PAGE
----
With a new R01 grant, Associate Professor Warren Rose is testing a MRSA subset that might not be resistant to beta-lactams
It’s one of the most common hospital-acquired infections, and it similarly haunts locker rooms, day cares, and other close quarters, including schools. Concerningly, it also happens to be one of the top antibiotic-resistant threats in the United States, responsible for more than 80,000 infections and 11,000 deaths each year.
The culprit is methicillin-resistant Staphylococcus aureus, more commonly referred to as MRSA.
“The issue with MRSA is that beta-lactams, like penicillin and similar drugs, don’t work because these infections have a gene that is resistant to those,” says Warren Rose, associate professor in the University of Wisconsin–Madison School of Pharmacy’s Pharmacy Practice Division. “That’s important because beta-lactams are one of the drug classes that are most effective for treatment.”
However, Rose and Arnold Bayer, a physician collaborator at the University of California, Los Angeles Biomedical Institute, are beginning a new research project to explore strains of MRSA that might not be as resistant as previously thought.
With a new five-year R01 grant from the National Institute of Allergy and Infectious Diseases, Rose and Bayer will be growing MRSA in alternative media to identify the effectiveness of antibiotics that have previously been discounted.
The testing has two main components: First, the team needs to identify which strains of MRSA might be susceptible to beta-lactams. Then, with the potentially vulnerable strains determined, they will screen antibiotics against those strains using in vitro models before moving to in vivo testing.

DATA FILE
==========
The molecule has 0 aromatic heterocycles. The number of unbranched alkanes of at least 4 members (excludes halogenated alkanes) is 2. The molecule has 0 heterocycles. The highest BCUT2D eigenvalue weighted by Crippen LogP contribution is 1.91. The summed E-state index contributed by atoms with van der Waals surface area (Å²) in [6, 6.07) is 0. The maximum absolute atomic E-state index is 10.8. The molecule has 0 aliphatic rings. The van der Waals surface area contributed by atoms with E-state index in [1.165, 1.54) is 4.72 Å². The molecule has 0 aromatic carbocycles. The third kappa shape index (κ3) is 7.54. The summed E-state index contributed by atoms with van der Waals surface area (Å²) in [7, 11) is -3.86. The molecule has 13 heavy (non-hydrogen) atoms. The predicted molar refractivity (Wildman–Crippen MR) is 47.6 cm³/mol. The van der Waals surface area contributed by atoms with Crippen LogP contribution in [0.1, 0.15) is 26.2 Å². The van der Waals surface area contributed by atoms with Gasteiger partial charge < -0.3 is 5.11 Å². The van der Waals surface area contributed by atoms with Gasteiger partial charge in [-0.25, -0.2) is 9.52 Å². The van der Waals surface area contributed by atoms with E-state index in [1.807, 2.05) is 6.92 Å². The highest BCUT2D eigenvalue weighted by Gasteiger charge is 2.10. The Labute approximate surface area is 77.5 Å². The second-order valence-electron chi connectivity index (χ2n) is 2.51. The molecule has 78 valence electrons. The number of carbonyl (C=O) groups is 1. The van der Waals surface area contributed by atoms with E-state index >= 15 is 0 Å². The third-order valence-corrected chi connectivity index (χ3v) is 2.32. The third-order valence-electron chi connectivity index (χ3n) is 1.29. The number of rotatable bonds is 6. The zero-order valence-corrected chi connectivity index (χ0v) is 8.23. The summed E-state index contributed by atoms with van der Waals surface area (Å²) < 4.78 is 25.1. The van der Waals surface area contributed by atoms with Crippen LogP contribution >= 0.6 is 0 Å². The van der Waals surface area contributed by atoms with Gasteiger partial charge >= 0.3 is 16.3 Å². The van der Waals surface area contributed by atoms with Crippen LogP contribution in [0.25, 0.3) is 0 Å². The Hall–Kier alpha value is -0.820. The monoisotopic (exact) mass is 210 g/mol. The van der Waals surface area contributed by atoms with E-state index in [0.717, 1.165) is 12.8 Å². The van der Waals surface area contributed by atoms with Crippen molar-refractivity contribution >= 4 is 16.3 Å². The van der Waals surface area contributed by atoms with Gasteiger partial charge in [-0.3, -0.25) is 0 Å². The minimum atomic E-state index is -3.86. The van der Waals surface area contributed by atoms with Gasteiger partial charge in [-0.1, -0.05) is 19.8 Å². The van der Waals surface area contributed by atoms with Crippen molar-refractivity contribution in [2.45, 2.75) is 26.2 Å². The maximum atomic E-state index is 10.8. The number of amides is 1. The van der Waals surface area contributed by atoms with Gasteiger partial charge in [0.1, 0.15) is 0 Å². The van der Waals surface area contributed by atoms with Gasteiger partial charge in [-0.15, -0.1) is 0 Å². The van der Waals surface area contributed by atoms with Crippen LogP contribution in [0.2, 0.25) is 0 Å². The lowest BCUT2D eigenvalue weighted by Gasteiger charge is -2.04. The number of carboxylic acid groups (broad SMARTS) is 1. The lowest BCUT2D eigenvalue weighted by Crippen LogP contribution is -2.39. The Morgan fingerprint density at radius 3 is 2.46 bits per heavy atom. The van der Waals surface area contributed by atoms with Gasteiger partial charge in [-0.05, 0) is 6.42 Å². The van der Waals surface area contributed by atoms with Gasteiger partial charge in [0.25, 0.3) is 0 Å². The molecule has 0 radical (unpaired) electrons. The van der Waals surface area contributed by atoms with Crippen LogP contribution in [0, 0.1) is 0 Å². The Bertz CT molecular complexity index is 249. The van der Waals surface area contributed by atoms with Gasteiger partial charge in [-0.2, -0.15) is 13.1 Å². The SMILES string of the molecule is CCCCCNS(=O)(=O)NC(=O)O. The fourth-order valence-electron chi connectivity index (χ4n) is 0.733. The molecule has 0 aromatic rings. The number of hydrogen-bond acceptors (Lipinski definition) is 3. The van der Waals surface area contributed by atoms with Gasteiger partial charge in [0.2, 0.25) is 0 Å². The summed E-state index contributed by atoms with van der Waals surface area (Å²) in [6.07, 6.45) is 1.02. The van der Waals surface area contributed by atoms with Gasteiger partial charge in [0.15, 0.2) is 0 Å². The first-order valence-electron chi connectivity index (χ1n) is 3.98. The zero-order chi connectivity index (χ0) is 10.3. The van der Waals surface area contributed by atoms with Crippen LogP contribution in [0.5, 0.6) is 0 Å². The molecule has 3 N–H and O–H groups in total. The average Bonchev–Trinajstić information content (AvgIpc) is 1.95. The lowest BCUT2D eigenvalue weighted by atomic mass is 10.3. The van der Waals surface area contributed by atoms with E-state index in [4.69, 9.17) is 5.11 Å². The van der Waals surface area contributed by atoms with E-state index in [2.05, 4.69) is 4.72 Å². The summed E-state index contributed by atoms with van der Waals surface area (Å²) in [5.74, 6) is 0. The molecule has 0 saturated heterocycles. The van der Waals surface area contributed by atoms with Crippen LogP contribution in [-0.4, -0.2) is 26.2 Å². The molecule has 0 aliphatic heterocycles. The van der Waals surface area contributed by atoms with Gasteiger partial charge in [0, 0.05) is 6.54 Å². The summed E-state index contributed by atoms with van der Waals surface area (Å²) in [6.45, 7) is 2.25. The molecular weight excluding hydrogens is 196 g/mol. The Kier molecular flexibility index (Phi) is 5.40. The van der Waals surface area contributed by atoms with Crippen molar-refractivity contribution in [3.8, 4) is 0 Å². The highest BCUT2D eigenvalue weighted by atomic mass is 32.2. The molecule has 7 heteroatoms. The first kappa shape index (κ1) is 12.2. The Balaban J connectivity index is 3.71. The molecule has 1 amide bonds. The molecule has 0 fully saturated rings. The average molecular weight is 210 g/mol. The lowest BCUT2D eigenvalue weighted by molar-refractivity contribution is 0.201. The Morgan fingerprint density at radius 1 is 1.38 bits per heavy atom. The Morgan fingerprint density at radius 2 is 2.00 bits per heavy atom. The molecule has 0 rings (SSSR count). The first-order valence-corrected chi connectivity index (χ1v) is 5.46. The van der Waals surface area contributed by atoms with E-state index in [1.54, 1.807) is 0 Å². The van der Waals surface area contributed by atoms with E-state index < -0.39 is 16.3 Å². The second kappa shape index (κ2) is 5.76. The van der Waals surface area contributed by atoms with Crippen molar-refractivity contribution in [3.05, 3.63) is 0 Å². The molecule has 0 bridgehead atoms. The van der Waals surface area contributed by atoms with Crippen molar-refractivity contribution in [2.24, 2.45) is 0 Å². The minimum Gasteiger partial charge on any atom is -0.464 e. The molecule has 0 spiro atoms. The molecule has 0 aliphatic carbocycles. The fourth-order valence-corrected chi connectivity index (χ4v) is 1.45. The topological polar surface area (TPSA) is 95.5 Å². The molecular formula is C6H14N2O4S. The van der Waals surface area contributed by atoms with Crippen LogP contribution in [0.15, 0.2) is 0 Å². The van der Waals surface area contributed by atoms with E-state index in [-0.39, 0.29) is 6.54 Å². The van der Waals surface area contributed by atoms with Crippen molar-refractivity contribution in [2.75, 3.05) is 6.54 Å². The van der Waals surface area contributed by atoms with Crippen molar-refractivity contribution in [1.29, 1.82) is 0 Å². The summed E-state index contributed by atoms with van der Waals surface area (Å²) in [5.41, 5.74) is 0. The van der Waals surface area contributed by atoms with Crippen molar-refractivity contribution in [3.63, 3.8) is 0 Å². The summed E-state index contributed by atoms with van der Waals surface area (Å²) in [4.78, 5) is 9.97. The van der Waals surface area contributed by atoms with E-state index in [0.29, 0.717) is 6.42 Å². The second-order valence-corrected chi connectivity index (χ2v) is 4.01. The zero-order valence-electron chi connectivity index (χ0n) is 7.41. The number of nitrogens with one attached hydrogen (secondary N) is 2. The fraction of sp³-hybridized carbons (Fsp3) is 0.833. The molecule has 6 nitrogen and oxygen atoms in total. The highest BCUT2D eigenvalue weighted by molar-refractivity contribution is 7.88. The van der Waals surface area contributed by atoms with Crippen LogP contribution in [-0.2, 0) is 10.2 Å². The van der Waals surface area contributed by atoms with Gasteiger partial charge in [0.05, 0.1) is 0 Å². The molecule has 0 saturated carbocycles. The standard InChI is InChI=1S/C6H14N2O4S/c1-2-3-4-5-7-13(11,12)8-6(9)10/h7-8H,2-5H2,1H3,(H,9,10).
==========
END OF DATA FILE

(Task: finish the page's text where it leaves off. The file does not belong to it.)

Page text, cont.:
Typically, the agar used for growing bacteria is made up of animal and plant components and nutrients that don’t replicate a realistic human environment, meaning that testing antibiotics against infections grown in those environments might not accurately depict real-world susceptibility. But by adding components to the media, the results can change.
“We’re looking at using alternative media as a screening platform to test if this organism actually is susceptible to beta-lactams, but we’ve been using the wrong media to identify it,” says Rose, who is also selected to be honored as a 2019 Fellow of the Infectious Diseases Society of America.
To screen for susceptibility, Rose is supplementing the media with bicarbonate, which suppresses the expression of the gene MRSA carries that makes it resistant to beta-lactams. Not every strain of MRSA is sensitive to bicarbonate, but the ones that are, are also more likely to respond to beta-lactams.
The second half of this study will actually test those potentially vulnerable strains for susceptibility. To test in vitro results, Rose is using modeling systems to identify what doses might be appropriate for further clinical testing. Specifically, the Rose Lab is using an endocarditis in vitro model.
One of MRSA’s common complications is endocarditis, which is a growth on the heart valves, called a vegetation, that can develop following valvular damage, such as from rheumatic heart disease, aging, or congenital malformations. This damage allows bacteria to attach itself to the valve and form a bacteria-filled leaflet.
“You get this small mass on your heart, which is where the bacteria are residing,” says Rose.
“Eventually, this growth of bacteria can eat away at the heart valve and destroy it, all while releasing bacteria from that vegetation directly into the bloodstream.”
These types of infections have a high mortality rate, and come with many complications. Rose will be recreating similar vegetations in his lab to screen for how beta-lactam drugs work against MRSA in that site of infection.
“The long-term potential would be to use this as a potential therapy and screen patient isolates for susceptibility in this alternative media,” says Rose, which would allow clinicians to effectively re-introduce beta-lactams in treatment for MRSA.
Read about a recent survey led by Associate Professor Warren Rose, about how long it takes new antibiotics to be used in clinical settings.